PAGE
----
Georgia Jenkins ’23, a biology major from Boiling Springs, South Carolina, and Isabel Harlow ’23, a biology major from Summerville, South Carolina, pitched the STEM Club that serves fourth graders at Cleveland Academy of Leadership. The previous cohort of Wofford students started this program with first graders at Cleveland during the 2021-22 academic year.
Tunde Balogun ’24, a finance major from Lugoff, South Carolina, and Morgan Roddy ’23, a biology major from Pauline, South Carolina, pitched the Homework Club and Teen Outreach program based in the Highland community and Victoria Gardens.
Thomas Cuttino ’23, a government major from Columbia, South Carolina, and Danika Muller ’23, a psychology major from Denair, California, discussed Inspiring Youth Leadership at the Bethlehem Center, which reinforced the leadership qualities possessed by all people through exercises and discussions. This was the community sustainability seminar’s first program in partnership with the Bethlehem Center. After their presentations, an anonymous donor came forward to fully fund this program for the 2023-24 academic year.
Arnise Wright ’24, a biology major from Goose Creek, South Carolina, pitched the Queens’ Club at the Cleveland Academy of Leadership, which helps fifth-grade girls prepare for middle school through activities to build self-esteem. After her presentation, an anonymous donor decided to fund the program for the 2023-24 academic year. This program partners with the school’s guidance counselors and began with a cohort of Wofford students in 2021-22.
Chuck Smith ’24, a sociology and anthropology major from Suwanee, Georgia, and Kate Wolcott ’24, a sociology and anthropology major from Charlotte, North Carolina, discussed CHEFS Club at the Cleveland Leadership Academy, which includes students participating in Kids Clubs at the school. CHEFS Club began in 2018-19 at Cleveland as a partnership between Wofford students and Spartanburg School District 7. In 2019-20, the program received a grant from the Rotary Club of Spartanburg. The club expanded to Mary H. Wright Elementary School and completed its first year there.
Nathan Faulstich ’23, a biology major from Lake City, Florida, and McKenna Szemly ’24, a psychology major from Summerville, South Carolina, pitched the STEM Club at the Salvation Army Community Center. This was the community sustainability seminar’s first-time partnering with the Salvation Army. Their presentation led an anonymous donor to offer full funding for the program for the 2023-24 academic year.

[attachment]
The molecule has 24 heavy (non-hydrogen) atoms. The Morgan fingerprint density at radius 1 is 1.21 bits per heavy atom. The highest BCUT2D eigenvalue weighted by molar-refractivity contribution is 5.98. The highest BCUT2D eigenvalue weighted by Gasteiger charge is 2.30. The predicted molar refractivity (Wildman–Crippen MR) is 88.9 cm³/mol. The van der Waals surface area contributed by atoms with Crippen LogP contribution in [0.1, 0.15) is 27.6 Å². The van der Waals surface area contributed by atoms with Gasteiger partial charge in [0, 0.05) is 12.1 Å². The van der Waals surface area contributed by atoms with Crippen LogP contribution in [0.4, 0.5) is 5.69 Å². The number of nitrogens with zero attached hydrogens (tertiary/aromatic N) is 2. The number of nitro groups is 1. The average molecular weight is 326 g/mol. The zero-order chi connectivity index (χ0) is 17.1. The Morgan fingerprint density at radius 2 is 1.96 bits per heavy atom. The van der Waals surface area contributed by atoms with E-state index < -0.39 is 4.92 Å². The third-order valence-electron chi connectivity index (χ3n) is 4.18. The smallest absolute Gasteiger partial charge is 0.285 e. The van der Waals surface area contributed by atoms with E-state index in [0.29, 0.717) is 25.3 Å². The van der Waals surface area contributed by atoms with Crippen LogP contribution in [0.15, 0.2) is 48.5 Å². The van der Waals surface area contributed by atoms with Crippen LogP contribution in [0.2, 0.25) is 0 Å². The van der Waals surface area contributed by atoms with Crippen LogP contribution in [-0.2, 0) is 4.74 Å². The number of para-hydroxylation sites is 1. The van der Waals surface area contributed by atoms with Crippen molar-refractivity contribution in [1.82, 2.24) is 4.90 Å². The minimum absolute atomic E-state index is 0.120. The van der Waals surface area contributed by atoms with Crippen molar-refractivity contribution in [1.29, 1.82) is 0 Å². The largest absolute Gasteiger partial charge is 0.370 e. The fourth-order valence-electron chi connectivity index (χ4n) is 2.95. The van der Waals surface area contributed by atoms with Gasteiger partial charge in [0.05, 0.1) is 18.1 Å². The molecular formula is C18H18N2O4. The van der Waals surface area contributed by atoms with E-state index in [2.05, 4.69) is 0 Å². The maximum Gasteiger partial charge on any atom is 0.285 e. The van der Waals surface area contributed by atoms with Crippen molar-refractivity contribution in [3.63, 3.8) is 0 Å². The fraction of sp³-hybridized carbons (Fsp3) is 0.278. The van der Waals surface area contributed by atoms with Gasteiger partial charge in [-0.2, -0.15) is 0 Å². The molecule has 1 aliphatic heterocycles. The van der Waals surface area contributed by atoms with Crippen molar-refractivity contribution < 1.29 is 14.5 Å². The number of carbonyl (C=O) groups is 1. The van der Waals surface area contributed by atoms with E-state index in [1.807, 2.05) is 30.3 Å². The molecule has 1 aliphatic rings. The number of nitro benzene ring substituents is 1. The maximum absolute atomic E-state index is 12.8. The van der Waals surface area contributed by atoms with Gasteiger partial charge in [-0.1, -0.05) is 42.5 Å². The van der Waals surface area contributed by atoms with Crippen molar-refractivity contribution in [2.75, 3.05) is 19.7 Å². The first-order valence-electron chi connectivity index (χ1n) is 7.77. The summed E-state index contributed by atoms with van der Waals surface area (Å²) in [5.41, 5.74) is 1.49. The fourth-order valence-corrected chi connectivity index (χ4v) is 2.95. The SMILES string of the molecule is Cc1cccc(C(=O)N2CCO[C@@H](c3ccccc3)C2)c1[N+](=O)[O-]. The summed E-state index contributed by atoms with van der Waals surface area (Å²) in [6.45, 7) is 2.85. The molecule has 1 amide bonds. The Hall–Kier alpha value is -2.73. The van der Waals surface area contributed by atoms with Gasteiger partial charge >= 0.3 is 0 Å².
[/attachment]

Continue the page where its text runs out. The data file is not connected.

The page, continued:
Callie Henline ’23, a double major in government and sociology and anthropology from Statesville, North Carolina, and Noel Tufts ’23, a double major in biology and Spanish from Charleston, South Carolina, discussed the Little Chefs Club at Mary H. Wright Elementary School. This was the first year CHEFS Club extended beyond Cleveland Academy.
Emma Skelton ’24, a triple major in history, psychology and sociology and anthropology from Greenville, South Carolina, discussed the Queens’ Club at Mary H. Wright Elementary School and the 50+ Club at C.C. Woodson Community Center. Queens’ Club began at Mary H. Wright in 2021-22.
$1,250 grand prize
Margaret Chandler ’24, a sociology and anthropology major from Montgomery, Alabama, and Isaiah Franco ’23, a double major in international affairs and Spanish from Newtown, Pennsylvania, discussed Determined Minds, an after-school program based at Prince Hall Apartments and Camp Croft Courts. Determined Minds began in 2019 in partnership with Spartanburg Housing at Victoria Gardens. Spartanburg Housing supported the program expanding to Prince Hall and Camp Croft. The Rotary Club of Spartanburg provided a grant for the project in 2022.